The BBC and ITV are proposing a new joint streaming service for the UK to take on the might of Netflix and Amazon.
New commissions, recent shows and old British favourites would be featured on the platform, which is being called BritBox.
– Who are the main rivals?
BritBox will have to contend with Netflix, Amazon and Sky’s Now TV, which already have a foot in the British streaming market.
– Why are the BBC and ITV proposing a streaming service?
Streaming has been gradually eating into traditional broadcast television viewing numbers for several years.
Last year, regulator Ofcom revealed that subscriptions for TV streaming services overtook pay-TV services for the first time.
Christmas Day, which was once a highlight of the broadcast TV calendar, started to experience a downward trend around the turn of the century, emphasising broadcasters’ need to innovate.
At its peak, shows on Christmas Day would attract more than 21 million viewers, including Crocodile Dundee in 1989 and Only Fools And Horses in 2001, but in 2018 the best performing show, Call The Midwife, only achieved 8.7 million.
– Will this have an impact on the iPlayer and ITV Hub?
There is no current indication whether the proposals would have an impact on the iPlayer or ITV Hub.
BritBox will be a paid-for subscription service with new content, whereas the iPlayer and ITV Hub are primarily free catch-up services.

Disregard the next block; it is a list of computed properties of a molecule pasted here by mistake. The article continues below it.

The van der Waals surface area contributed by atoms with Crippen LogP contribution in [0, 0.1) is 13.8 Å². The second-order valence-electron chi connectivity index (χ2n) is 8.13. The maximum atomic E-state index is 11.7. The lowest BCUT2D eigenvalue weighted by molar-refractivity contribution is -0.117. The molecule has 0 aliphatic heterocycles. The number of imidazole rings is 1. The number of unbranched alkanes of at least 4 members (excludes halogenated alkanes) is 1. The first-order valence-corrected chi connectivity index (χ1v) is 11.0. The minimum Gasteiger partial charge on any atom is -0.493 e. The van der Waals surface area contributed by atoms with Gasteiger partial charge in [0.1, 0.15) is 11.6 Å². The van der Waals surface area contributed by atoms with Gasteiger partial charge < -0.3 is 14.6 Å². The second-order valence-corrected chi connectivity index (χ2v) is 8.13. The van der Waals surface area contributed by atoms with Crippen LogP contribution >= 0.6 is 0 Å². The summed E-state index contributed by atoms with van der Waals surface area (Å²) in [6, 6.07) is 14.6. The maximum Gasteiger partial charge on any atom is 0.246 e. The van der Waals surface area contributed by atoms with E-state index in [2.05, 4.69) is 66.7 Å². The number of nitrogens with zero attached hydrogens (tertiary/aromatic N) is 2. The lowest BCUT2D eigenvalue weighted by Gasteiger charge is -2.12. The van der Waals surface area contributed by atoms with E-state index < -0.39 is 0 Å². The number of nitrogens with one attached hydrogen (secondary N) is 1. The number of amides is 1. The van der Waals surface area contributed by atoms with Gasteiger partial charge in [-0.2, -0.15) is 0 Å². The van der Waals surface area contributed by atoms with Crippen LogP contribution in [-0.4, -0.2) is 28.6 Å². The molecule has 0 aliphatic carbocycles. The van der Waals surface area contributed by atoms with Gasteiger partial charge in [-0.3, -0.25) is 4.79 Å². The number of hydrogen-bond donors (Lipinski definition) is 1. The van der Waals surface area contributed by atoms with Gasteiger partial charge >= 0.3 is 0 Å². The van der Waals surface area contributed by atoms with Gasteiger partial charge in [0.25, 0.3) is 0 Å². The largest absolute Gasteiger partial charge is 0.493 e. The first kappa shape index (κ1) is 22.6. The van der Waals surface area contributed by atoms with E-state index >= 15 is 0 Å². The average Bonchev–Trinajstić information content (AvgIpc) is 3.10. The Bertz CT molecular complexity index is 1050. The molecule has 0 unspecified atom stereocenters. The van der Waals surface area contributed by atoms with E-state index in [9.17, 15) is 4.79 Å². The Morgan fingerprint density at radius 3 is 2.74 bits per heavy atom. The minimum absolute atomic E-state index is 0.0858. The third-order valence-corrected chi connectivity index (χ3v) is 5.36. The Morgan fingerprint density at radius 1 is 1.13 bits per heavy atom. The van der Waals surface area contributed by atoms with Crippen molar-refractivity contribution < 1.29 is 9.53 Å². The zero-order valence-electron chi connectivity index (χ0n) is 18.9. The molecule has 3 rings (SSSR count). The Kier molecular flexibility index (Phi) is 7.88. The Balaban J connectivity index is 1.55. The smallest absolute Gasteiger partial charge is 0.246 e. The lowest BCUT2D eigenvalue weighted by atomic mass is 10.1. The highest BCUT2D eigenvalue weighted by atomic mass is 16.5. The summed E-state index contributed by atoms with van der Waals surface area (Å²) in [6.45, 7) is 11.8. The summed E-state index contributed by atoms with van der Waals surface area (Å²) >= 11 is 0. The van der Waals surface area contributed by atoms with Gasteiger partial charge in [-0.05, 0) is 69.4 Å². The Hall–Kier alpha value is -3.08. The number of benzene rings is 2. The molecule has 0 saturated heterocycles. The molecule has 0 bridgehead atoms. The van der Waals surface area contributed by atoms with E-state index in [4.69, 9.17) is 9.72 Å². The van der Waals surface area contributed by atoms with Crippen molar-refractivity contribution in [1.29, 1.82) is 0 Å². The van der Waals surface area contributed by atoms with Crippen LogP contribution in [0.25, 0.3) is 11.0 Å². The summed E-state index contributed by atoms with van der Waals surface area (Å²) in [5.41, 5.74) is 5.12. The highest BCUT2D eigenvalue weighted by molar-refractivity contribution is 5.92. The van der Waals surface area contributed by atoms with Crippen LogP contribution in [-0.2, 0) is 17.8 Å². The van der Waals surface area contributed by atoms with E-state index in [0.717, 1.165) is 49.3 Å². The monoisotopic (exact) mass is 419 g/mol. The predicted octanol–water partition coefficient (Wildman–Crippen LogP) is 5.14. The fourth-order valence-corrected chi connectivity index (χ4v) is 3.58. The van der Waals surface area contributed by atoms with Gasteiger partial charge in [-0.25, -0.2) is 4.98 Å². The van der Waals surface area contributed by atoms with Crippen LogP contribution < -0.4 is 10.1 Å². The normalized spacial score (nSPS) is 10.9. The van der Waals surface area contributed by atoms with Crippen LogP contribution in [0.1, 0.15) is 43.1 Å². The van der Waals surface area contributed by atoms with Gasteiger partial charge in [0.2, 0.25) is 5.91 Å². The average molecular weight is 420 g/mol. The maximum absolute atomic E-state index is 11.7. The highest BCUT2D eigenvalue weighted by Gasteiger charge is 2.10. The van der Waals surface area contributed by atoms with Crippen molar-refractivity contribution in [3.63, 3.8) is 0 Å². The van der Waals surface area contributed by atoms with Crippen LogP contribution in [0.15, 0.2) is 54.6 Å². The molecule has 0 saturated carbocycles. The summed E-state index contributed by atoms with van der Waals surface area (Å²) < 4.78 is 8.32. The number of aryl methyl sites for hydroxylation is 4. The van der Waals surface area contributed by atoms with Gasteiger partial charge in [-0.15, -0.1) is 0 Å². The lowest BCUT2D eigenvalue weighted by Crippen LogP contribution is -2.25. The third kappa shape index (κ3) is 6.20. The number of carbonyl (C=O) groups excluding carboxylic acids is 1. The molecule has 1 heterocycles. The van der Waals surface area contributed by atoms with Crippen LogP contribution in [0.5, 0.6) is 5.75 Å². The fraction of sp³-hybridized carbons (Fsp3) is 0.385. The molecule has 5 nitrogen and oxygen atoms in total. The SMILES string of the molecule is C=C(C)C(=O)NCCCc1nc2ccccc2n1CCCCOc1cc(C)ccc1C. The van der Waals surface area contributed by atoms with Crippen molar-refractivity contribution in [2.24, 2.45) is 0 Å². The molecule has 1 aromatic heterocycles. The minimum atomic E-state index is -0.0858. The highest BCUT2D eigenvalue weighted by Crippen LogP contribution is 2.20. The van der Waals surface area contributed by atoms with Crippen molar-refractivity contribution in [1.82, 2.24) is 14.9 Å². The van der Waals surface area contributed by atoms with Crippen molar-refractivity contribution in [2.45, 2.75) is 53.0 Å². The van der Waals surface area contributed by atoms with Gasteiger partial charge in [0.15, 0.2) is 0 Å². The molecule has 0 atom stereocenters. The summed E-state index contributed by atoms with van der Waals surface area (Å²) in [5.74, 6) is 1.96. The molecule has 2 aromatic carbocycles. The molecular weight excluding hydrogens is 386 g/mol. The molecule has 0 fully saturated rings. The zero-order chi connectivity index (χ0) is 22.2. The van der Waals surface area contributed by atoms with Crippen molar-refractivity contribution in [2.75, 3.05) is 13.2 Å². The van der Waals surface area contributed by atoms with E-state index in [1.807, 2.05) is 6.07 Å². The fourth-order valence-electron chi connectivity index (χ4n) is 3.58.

– Are there other streaming platforms in the pipeline?
Apple has been long-rumoured to be launching its own video streaming platform, while Disney and WarnerMedia are currently working on plans in the US.
– How much will it cost?
Exact pricing is yet to be confirmed, but the BBC and ITV said it would be “competitive”.
A basic plan for Netflix currently costs £5.99 per month, while Amazon Prime Video is £7.99. An Entertainment pass for TV shows on Now TV costs £7.99, while its movie offering costs £9.99.
– What does this mean for the licence fee?
“The BBC is still charging people for a TV licence, an issue that has become a talking point in the face of rival services that, on paper, offer what they need; can they really start charging people extra to pay for the streaming service on top without triggering an exodus?” said Mark Pocock, from broadbandchoices.co.uk.
“With this new commercial focus, will there be a drop in quality of the programmes BBC licence payers currently pay to enjoy, with the bigger, sexier programming being reserved for those who pay to keep up with the original programming seeing heavy investment from Amazon and Netflix?
“They are currently claiming their newest programming will go to licence holders and iPlayer first, but whether they stick to this will only be revealed in the fullness of time and any programming that may be funded by licence payers’ money will be contentious if they aren’t given access.”
– When will it launch?
Both broadcasters are hoping to launch the service in the second half of 2019.